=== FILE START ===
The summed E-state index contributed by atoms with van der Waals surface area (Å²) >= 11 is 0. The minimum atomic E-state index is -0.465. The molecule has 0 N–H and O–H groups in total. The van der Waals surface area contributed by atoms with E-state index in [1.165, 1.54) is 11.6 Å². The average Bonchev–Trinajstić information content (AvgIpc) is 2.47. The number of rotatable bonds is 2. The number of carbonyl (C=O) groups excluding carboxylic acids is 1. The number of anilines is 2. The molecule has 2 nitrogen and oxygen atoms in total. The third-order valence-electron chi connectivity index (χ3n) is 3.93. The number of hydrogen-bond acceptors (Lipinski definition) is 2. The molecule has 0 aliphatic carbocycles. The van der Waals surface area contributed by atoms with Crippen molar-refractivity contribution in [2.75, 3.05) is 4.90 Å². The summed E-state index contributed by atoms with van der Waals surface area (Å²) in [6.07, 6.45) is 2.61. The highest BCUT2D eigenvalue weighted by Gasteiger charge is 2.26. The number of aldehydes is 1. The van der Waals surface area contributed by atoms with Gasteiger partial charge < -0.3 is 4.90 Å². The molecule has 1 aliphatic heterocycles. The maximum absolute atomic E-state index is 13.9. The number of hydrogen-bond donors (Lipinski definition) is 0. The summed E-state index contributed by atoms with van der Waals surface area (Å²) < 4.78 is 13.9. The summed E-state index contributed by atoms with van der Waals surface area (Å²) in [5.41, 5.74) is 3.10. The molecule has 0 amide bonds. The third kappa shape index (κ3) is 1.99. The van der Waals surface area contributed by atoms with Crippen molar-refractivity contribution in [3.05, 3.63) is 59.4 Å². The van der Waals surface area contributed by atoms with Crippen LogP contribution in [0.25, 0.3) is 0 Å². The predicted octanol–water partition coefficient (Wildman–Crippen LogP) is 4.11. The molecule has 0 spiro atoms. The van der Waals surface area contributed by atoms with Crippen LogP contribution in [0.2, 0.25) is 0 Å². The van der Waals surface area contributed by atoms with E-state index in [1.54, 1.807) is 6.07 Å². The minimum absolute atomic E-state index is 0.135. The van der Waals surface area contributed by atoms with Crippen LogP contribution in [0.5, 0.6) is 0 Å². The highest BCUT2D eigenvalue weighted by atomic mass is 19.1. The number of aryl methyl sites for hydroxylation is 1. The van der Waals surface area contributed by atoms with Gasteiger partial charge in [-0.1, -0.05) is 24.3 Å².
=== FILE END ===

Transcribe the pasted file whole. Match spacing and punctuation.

The summed E-state index contributed by atoms with van der Waals surface area (Å²) >= 11 is 0. The minimum atomic E-state index is -0.465. The molecule has 0 N–H and O–H groups in total. The van der Waals surface area contributed by atoms with E-state index in [1.165, 1.54) is 11.6 Å². The average Bonchev–Trinajstić information content (AvgIpc) is 2.47. The number of rotatable bonds is 2. The number of carbonyl (C=O) groups excluding carboxylic acids is 1. The number of anilines is 2. The molecule has 2 nitrogen and oxygen atoms in total. The third-order valence-electron chi connectivity index (χ3n) is 3.93. The number of hydrogen-bond acceptors (Lipinski definition) is 2. The molecule has 0 aliphatic carbocycles. The van der Waals surface area contributed by atoms with Crippen molar-refractivity contribution in [2.75, 3.05) is 4.90 Å². The summed E-state index contributed by atoms with van der Waals surface area (Å²) in [6.07, 6.45) is 2.61. The highest BCUT2D eigenvalue weighted by Gasteiger charge is 2.26. The number of aldehydes is 1. The van der Waals surface area contributed by atoms with Gasteiger partial charge < -0.3 is 4.90 Å². The molecule has 1 aliphatic heterocycles. The maximum absolute atomic E-state index is 13.9. The number of hydrogen-bond donors (Lipinski definition) is 0. The summed E-state index contributed by atoms with van der Waals surface area (Å²) < 4.78 is 13.9. The summed E-state index contributed by atoms with van der Waals surface area (Å²) in [5.41, 5.74) is 3.10. The molecule has 0 amide bonds. The third kappa shape index (κ3) is 1.99. The van der Waals surface area contributed by atoms with Crippen molar-refractivity contribution in [3.05, 3.63) is 59.4 Å². The van der Waals surface area contributed by atoms with Crippen LogP contribution in [0.25, 0.3) is 0 Å². The predicted octanol–water partition coefficient (Wildman–Crippen LogP) is 4.11. The molecule has 0 spiro atoms. The van der Waals surface area contributed by atoms with Crippen LogP contribution in [0.2, 0.25) is 0 Å². The van der Waals surface area contributed by atoms with E-state index in [1.54, 1.807) is 6.07 Å². The minimum absolute atomic E-state index is 0.135. The van der Waals surface area contributed by atoms with Crippen LogP contribution in [0.5, 0.6) is 0 Å². The highest BCUT2D eigenvalue weighted by atomic mass is 19.1. The number of aryl methyl sites for hydroxylation is 1. The van der Waals surface area contributed by atoms with Gasteiger partial charge in [-0.1, -0.05) is 24.3 Å².